SPV/Steamhammer [Release date 13.09.19]
Germany has long been a hotbed for rock and metal, with the Scorpions, Accept, Doro and Bonfire leading the way and the huge Waken Open Air festival bringing Teutonic thunder to the world. Celebrating their 25th anniversary Mob Rules have added their own admirable with to the country’s glowing musical heritage and, with live album ‘Beast over Europe’, certainly cement their place in the super league.
Recorded at various venues, this thirteen-track romp through their back-catalogue cherry picks some of the band’s finest moments. Whilst labelled ‘power metal’ there’s a solid base of traditional 80’s influenced hard rock and metal to what they do, bringing a cross generational appeal to their material. Opener ‘Ghost of a Chance’ exemplifies this approach and is a full-on melodic throwback in style to the NWOBHM era but much more polished, harmony guitars and foot to the floor mentality. ‘Somerled’ has more of a Thin Lizzy ‘Celtic Rock’ feel, bagpipes skirl as the sight of rugged coastlines and centuries old castles fill the imagination, so much so you can practically feel the burning warmth of the whisky as the band play. The Gregorian Chant at the start of ‘Black Rain’ continues the theme of ancient times and this juxtaposition of the very old and the new is something that crops up throughout the release. On this latter track, bass player Marcus Brinkmann and drummer Nikolas Fritz really whip up a maelstrom as guitarists Floria Dyszballs and Sven Ludke add the lightning drama to their thunder.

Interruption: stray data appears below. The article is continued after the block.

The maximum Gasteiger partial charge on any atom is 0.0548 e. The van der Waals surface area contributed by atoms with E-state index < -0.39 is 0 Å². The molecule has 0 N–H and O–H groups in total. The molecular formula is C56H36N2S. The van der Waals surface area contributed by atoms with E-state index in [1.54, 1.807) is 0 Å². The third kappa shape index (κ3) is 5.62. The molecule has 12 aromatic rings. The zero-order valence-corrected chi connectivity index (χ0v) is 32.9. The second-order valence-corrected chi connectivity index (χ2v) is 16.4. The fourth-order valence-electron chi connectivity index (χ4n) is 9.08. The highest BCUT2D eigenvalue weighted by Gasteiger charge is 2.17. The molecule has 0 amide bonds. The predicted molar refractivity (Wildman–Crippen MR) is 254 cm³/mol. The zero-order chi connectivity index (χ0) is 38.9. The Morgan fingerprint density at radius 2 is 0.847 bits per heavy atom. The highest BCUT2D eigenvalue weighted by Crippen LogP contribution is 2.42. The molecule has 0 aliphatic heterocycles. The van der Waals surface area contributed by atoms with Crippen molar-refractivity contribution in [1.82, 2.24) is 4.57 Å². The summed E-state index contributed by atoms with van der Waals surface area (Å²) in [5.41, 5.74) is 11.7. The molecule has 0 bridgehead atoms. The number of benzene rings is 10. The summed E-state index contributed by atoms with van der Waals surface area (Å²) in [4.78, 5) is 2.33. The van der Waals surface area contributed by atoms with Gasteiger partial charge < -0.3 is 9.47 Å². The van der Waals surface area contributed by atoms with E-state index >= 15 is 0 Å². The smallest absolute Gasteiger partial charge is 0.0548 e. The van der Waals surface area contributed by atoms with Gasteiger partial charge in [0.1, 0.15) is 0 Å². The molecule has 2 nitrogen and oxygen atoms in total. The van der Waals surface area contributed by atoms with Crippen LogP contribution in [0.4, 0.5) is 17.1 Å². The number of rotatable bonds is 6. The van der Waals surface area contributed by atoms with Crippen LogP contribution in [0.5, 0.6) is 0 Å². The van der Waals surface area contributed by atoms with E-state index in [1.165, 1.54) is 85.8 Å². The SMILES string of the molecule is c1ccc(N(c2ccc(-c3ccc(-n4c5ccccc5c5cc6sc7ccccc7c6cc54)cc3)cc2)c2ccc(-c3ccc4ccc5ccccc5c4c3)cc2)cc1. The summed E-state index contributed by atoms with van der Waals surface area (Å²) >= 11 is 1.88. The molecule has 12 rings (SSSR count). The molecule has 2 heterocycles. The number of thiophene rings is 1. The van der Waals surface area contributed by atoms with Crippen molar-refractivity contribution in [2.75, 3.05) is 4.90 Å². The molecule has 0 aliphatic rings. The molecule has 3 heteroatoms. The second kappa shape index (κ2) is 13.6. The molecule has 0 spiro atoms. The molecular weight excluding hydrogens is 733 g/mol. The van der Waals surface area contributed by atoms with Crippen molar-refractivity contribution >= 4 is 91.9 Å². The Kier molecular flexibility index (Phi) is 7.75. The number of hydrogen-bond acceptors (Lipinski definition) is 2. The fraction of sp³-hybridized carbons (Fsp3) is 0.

Whilst certainly not overcooked or hammy, Mob Rules could never be accused of understatement as everything seems to be played with such gusto and commitment that each song is an epic. ‘Sinister Light’ swaggers and features great interplay between the guitarists and keys player Jon Christian Halfbrodt, whilst ‘Dykemaster’s Tale’ highlights their multi-faceted storytelling prowess that takes things beyond the standard fare. There are nice touches throughout as ‘My Kingdom Come’ mixes metal, folk and prog into a heady brew, also lifting the band above a lot of their peers in terms of imagination. Throughout, Klaus Dirks is the consummate ringmaster, his commanding vocals and infectious enthusiasm whipping up the baying audiences as he leads Mob Rules into musical battle. Amongst the dirt and grime of their hard rock styling is a sheen a polished steel that glints in the stage lighting, the soaring guitar work on ‘The Last Farewell’ and the diamond cutting power of ‘Children’s Crusade’ bringing and edge to the heaviness that is scalpel sharp.
The band certainly know how to do epic as ‘In the Land of Wind and Rain’ and ‘Hallowed Be Thy Name’ echo the sort of grandiose, huge prog metal that Iron Maiden do so well, both leaving a hefty impression. Fan favourite, the sea shanty-like ‘Rain Song’ closes with a joyous finish to the set, all adding up to the perfect introduction to a band who are, as of yet, somewhat less well known that some of their fellow countrymen and women. Like a very few truly special live albums, this really captures the Mob Rules well in front of an audience and is best listened to wearing headphones, a stein of your favourite lager in hand. Power Metal indeed and highly recommended. ****
Review by Paul Monkhouse
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